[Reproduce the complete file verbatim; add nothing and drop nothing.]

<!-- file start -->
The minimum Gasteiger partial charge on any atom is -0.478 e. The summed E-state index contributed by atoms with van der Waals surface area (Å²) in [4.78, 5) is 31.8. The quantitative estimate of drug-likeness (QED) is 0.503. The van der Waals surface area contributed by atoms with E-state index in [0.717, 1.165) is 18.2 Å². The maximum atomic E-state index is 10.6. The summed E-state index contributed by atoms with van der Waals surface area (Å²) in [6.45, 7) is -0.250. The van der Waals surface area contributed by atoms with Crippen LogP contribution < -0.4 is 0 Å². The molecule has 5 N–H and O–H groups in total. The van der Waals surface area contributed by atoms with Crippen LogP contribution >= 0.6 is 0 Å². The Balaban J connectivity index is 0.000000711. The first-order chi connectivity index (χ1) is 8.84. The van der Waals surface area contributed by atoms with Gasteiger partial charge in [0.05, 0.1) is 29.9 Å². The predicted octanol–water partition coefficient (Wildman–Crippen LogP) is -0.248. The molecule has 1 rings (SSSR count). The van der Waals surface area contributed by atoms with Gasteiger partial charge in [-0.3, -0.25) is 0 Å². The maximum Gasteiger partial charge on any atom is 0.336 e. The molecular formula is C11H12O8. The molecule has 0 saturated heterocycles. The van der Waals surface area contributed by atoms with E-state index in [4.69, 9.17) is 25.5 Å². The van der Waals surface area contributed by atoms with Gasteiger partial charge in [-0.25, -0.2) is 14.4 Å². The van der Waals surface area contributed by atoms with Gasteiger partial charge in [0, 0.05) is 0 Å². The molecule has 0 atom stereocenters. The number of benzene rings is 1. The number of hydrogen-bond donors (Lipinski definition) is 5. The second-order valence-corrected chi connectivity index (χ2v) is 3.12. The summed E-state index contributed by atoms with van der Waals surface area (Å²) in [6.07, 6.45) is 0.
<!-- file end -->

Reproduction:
The minimum Gasteiger partial charge on any atom is -0.478 e. The summed E-state index contributed by atoms with van der Waals surface area (Å²) in [4.78, 5) is 31.8. The quantitative estimate of drug-likeness (QED) is 0.503. The van der Waals surface area contributed by atoms with E-state index in [0.717, 1.165) is 18.2 Å². The maximum atomic E-state index is 10.6. The summed E-state index contributed by atoms with van der Waals surface area (Å²) in [6.45, 7) is -0.250. The van der Waals surface area contributed by atoms with Crippen LogP contribution < -0.4 is 0 Å². The molecule has 5 N–H and O–H groups in total. The van der Waals surface area contributed by atoms with Crippen LogP contribution >= 0.6 is 0 Å². The Balaban J connectivity index is 0.000000711. The first-order chi connectivity index (χ1) is 8.84. The van der Waals surface area contributed by atoms with Gasteiger partial charge in [0.05, 0.1) is 29.9 Å². The predicted octanol–water partition coefficient (Wildman–Crippen LogP) is -0.248. The molecule has 1 rings (SSSR count). The van der Waals surface area contributed by atoms with Gasteiger partial charge in [-0.3, -0.25) is 0 Å². The maximum Gasteiger partial charge on any atom is 0.336 e. The molecular formula is C11H12O8. The molecule has 0 saturated heterocycles. The van der Waals surface area contributed by atoms with E-state index in [4.69, 9.17) is 25.5 Å². The van der Waals surface area contributed by atoms with Gasteiger partial charge in [-0.25, -0.2) is 14.4 Å². The van der Waals surface area contributed by atoms with Gasteiger partial charge in [0, 0.05) is 0 Å². The molecule has 0 atom stereocenters. The number of benzene rings is 1. The number of hydrogen-bond donors (Lipinski definition) is 5. The second-order valence-corrected chi connectivity index (χ2v) is 3.12. The summed E-state index contributed by atoms with van der Waals surface area (Å²) in [6.07, 6.45) is 0.